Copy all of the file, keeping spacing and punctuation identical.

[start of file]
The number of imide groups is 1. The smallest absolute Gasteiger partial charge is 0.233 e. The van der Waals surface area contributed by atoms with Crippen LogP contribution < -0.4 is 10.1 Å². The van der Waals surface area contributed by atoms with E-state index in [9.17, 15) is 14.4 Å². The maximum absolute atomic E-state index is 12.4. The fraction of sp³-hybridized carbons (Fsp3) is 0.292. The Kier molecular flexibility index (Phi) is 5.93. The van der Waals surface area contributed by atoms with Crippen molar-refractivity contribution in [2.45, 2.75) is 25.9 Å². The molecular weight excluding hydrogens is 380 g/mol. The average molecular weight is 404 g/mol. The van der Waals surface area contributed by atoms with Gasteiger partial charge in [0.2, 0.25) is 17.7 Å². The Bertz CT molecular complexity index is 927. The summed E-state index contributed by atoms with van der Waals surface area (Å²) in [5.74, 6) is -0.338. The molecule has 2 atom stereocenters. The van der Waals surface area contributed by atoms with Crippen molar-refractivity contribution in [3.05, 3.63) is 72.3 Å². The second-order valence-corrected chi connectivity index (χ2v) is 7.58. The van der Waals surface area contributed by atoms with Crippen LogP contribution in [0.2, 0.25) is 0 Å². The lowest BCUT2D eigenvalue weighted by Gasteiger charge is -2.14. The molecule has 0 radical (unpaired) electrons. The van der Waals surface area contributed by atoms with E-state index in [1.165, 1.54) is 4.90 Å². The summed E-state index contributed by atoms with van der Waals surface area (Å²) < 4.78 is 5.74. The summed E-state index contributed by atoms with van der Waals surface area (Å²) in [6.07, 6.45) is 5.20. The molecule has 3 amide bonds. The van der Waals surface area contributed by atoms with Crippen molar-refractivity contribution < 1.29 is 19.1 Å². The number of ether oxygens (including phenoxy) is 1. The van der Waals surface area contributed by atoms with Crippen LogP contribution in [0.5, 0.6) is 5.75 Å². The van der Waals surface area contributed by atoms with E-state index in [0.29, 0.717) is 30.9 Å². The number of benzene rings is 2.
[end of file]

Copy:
The number of imide groups is 1. The smallest absolute Gasteiger partial charge is 0.233 e. The van der Waals surface area contributed by atoms with Crippen LogP contribution < -0.4 is 10.1 Å². The van der Waals surface area contributed by atoms with E-state index in [9.17, 15) is 14.4 Å². The maximum absolute atomic E-state index is 12.4. The fraction of sp³-hybridized carbons (Fsp3) is 0.292. The Kier molecular flexibility index (Phi) is 5.93. The van der Waals surface area contributed by atoms with Crippen molar-refractivity contribution in [2.45, 2.75) is 25.9 Å². The molecular weight excluding hydrogens is 380 g/mol. The average molecular weight is 404 g/mol. The van der Waals surface area contributed by atoms with Gasteiger partial charge in [0.2, 0.25) is 17.7 Å². The Bertz CT molecular complexity index is 927. The summed E-state index contributed by atoms with van der Waals surface area (Å²) in [5.74, 6) is -0.338. The molecule has 2 atom stereocenters. The van der Waals surface area contributed by atoms with Crippen molar-refractivity contribution in [3.05, 3.63) is 72.3 Å². The second-order valence-corrected chi connectivity index (χ2v) is 7.58. The van der Waals surface area contributed by atoms with Crippen LogP contribution in [0.2, 0.25) is 0 Å². The lowest BCUT2D eigenvalue weighted by Gasteiger charge is -2.14. The molecule has 0 radical (unpaired) electrons. The van der Waals surface area contributed by atoms with E-state index in [1.165, 1.54) is 4.90 Å². The summed E-state index contributed by atoms with van der Waals surface area (Å²) < 4.78 is 5.74. The summed E-state index contributed by atoms with van der Waals surface area (Å²) in [6.07, 6.45) is 5.20. The molecule has 3 amide bonds. The van der Waals surface area contributed by atoms with Crippen molar-refractivity contribution < 1.29 is 19.1 Å². The number of ether oxygens (including phenoxy) is 1. The van der Waals surface area contributed by atoms with Crippen LogP contribution in [0.5, 0.6) is 5.75 Å². The van der Waals surface area contributed by atoms with E-state index in [0.29, 0.717) is 30.9 Å². The number of benzene rings is 2.